Body Tremors: 8 Causes & When to See a Doctor

Updated in June 2023

Body tremors are most commonly caused by cold environments, which trigger the muscles to contract rapidly to warm up the body. 

However, there are other reasons that can also cause body tremors, like moments of anxiety, consuming stimulating substances, or neurological or muscular illnesses. Parkinson‘s disease, for example, is a disease that is associated with body tremors and shaking. 

The main areas of the body where tremors tends to be felt are in the hands, arms, head, chin or face. There are also many types of tremors that can occur, like tremors at rest or tremors when moving, as well as unilateral (one-sided) or bilateral tremors. Body tremors may also be associated with other symptoms, like imbalance, slow movements, and muscle rigidity. 

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Main causes

The main causes of body tremors include:

1. Anxiety attacks

When you feel anxious, stressed or fearful, the nervous system is activated so that the body can react to a potentially dangerous situation. This is also known as the fight-or-flight response, and is associated with a sudden release of hormones, like adrenaline in the blood. These hormones cause muscle contractions as a way of preparing the body to any type of response. These muscle contractions can trigger many different sensations, like pain, tremors, spasms and cramps.

Learn more about how to recognize an anxiety attack and the symptoms associated with one.

What to do: To reduce body tremors and other symptoms of anxiety, it is necessary to relax. You can take deep breaths, try to meditate and remove yourself from the stressful situation. If this is impossible, or if the reaction is very intense, medical interventions may be required. A doctor can prescribe anxiety medications, like clonazepam. Anxiety attacks that occur frequently should be assessed by a psychotherapist so that better coping strategies can be initiated to manage symptoms like body tremors.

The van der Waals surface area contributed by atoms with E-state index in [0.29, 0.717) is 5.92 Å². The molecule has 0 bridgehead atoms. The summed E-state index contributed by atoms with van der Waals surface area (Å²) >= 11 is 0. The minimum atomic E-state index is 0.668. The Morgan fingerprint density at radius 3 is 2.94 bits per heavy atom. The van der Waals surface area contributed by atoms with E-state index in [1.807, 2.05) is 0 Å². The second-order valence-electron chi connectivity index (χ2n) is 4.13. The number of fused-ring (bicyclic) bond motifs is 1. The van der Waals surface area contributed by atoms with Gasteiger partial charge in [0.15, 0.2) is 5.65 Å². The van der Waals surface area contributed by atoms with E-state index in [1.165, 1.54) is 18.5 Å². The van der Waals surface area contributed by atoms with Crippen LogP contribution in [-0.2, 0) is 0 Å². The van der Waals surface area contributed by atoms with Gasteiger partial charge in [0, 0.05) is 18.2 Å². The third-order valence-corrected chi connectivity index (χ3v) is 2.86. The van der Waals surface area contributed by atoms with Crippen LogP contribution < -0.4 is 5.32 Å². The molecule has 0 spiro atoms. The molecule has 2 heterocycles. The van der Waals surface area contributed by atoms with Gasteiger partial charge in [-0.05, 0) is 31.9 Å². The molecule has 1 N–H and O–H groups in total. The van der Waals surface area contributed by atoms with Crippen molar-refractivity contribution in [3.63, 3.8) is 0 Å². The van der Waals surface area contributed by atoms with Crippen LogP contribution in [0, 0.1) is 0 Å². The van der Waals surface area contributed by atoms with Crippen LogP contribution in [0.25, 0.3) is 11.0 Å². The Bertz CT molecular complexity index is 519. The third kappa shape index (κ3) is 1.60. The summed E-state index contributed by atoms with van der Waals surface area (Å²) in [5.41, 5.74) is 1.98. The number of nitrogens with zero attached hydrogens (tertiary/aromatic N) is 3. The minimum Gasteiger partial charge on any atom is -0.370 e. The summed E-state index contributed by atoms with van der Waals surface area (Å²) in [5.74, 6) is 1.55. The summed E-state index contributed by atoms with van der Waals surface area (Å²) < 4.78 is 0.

Mild anxiety can be treated with natural remedies - read more about herbs for anxiety that can be use to prepare soothing and relaxing teas at home. 

2. Low blood sugar

Low blood sugar, or hypoglycemia, can occur in diabetic and non-diabetic patients. The main cause of low blood sugar in diabetics is administering the wrong dose of insulin or a prolonged fasting. Those without diabetes can experience low levels following long periods without eating or after consuming large amounts of alcohol. Hypoglycemia can cause other symptoms in addition to body tremors, such as weakness, palpitations, blurry vision and seizures.

What to do: You should eat or drink a sugary food or beverage that is quickly digested, like orange juice or a hard candy. Drops in blood sugar should be avoided, however, and can be prevented by eating every 3 hours. You should avoid eating high carb foods that are quickly digested, and opt for food with a low glycemic index. 

3. Excessive intake of energy drinks

Consuming stimulating drinks (like coffee and tea with caffeine, or energy drinks with taurine, glucuronolactone or theobromine) can activate the nervous system. These substances mimic adrenaline and can cause many reactions, including body tremors. 

What to do: You should reduce your intake of energy drinks, particularly in your day to day diet. These drinks can increase blood pressure and heart rate, and therefore you should opt for natural options to boost energy and reduce drowsiness.

4. Use of antidepressants and other medications

Some medications can cause tremors in various different forms. The most common tremors are due to nervous system activation, which is most frequently associated with antidepressants, anticonvulsants or bronchodilators for asthma. 

Other types of medications, like haloperidol and risperidone, can cause body tremors due to the effects these medications cause on the parts of the brain that regulate movements. These medications can induce a condition similar to Parkinson‘s, in that it causes tremors, muscle rigidity and imbalance.